Secondly, Escape From Monkey Island was just a poor example for Merlynn132 to use for this argument. The main thrust of Merlynn132’s overall argument is that feminists are actually being sexist, and by being sexist they are making female-led games economically unviable. Using the Monkey Island games to support this idea is very strange to me as they are hardly a mega-selling franchise. In fact, the Monkey Island games have far more in common with the modern day indie-game scene where female-led games are far more common and interesting than in the AAA blockbuster space. I can’t even remember the last time that we had a proper adventure game, although Quantic Dream and Telltale-style narrative adventures seem to be the closest analogue… and what do you know, The Walking Dead, Game of Thrones, Beyond: Two Souls and Until Dawn all tend to have pretty solid, flawed and interesting female characters without causing a feminist uproar.

The third, and probably most ridiculous, aspect of the argument is in regards to Merlynn132’s conclusion. Basically, they believe that feminists force female characters into a very specific mold, which makes female characters boring, which doesn’t sell, which is why we don’t have female characters leading our games. This is just so obviously bullshit that I shouldn’t really have to explain why… but will, naturally. The games market would be boring if there were more female-led games? Seriously? The market has ALWAYS been dominated by male characters, many of whom are the exact same macho-fantasy repackaged over and over again (Contra, every Call of Duty ever, Gears of War, Booker in Bioshock Infinite as the generic/requisite action game hero, etc). Despite featuring the same stereotypical leads over and over again, they still continue to sell and are often some of the highest-selling games of the year. It’s not feminists’ fault that female-led games are in the minority, it’s because publishers believe that their teenage male target demographic won’t play unless they offer them a male fantasy.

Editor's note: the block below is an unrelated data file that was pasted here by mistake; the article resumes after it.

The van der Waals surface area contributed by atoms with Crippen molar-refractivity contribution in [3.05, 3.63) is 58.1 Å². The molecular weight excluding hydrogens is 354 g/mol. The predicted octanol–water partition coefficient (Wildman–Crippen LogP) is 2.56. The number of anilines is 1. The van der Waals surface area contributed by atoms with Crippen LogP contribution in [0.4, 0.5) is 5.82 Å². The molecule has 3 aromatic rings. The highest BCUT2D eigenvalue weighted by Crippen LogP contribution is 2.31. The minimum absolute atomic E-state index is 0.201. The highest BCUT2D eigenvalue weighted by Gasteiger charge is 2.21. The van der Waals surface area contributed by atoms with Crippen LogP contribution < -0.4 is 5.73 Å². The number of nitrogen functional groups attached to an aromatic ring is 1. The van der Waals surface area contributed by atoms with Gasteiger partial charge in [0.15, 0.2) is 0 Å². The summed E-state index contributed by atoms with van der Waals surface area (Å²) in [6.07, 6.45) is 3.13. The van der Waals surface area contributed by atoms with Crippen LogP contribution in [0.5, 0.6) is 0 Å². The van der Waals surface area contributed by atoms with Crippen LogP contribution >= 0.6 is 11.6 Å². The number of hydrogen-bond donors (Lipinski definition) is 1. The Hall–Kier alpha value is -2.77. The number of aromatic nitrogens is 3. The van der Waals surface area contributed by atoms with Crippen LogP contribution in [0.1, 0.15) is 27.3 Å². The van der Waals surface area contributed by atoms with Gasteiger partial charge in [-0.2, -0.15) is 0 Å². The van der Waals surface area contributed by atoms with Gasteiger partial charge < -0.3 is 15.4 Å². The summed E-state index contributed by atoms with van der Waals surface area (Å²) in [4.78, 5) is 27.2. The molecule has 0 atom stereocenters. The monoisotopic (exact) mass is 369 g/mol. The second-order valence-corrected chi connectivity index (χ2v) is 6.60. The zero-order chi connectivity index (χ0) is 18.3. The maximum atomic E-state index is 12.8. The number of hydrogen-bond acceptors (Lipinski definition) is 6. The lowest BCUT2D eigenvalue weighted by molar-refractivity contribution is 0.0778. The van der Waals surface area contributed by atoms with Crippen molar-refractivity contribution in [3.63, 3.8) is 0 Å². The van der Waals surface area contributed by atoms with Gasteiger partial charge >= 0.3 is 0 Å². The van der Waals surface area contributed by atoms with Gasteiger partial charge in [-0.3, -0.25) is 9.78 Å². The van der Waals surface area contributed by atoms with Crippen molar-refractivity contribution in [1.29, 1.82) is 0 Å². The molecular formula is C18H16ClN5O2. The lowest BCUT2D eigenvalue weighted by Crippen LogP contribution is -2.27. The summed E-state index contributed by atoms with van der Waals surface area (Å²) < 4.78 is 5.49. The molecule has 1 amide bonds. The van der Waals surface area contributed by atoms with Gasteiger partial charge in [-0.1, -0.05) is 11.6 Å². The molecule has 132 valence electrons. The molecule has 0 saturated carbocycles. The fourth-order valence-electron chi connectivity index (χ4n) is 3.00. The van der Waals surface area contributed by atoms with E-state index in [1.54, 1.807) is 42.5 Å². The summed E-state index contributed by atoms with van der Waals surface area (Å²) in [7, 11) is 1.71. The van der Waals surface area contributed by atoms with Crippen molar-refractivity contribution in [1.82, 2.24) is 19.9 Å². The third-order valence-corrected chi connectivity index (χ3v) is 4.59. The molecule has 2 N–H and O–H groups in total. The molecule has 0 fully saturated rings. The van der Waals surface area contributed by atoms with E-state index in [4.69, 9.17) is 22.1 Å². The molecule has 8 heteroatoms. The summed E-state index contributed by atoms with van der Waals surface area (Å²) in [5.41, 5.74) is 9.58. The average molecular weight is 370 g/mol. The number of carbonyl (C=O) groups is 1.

Just to look into this claim a little further, I decided to check the list of best selling video games of all time. I was actually surprised to discover that most of these games feature no distinct characters at all, either being 100% gameplay-based (Tetris) or 100% player determinant (Minecraft). Only three franchises dominate the list. Mario has the most entries, with 8 games selling over 15 million copies each. I think you’d be hard pressed to say that Mario has a personality that is anything other than boring, not to mention that the franchise formulas of his various franchises have been nearly the exact same for well over 20 years now. Call of Duty comes in second with 7 games selling over 15 million copies. The franchise is notorious for featuring paper-thin characters, iterating very lightly from game-to-game and for its macho-fantasy, male-dominated plots. While I, along with many others, would definitely argue that this franchise has gotten extremely tired in the last few years, the fact that the series still continues to sell is proof enough to me that the claim that “boring” female characters are the reason why they don’t get any representation is bullshit. The third highest-selling franchise is Grand Theft Auto with 5 games, and it’s a bit of an oddity since these games actually are known for their interesting characters and writing. However, I have a strong feeling that this is not the main reason why these games have had so much success, but rather that their core gameplay is extremely appealing. If this is truly the case, then the picture that these three franchises and the characterless mega-sellers paints for me is that characters are not a major factor in determining the success of a game, but rather fun gameplay. As a result, whether or not a “feminist conspiracy” caused female characters to end up being a bunch of bland copies, it shouldn’t matter because we already have a bunch of bland male copies running around and raking in the cash. Of course, if the actual argument being made is that “real gamers” don’t want to buy games with female protagonists, then at least be honest…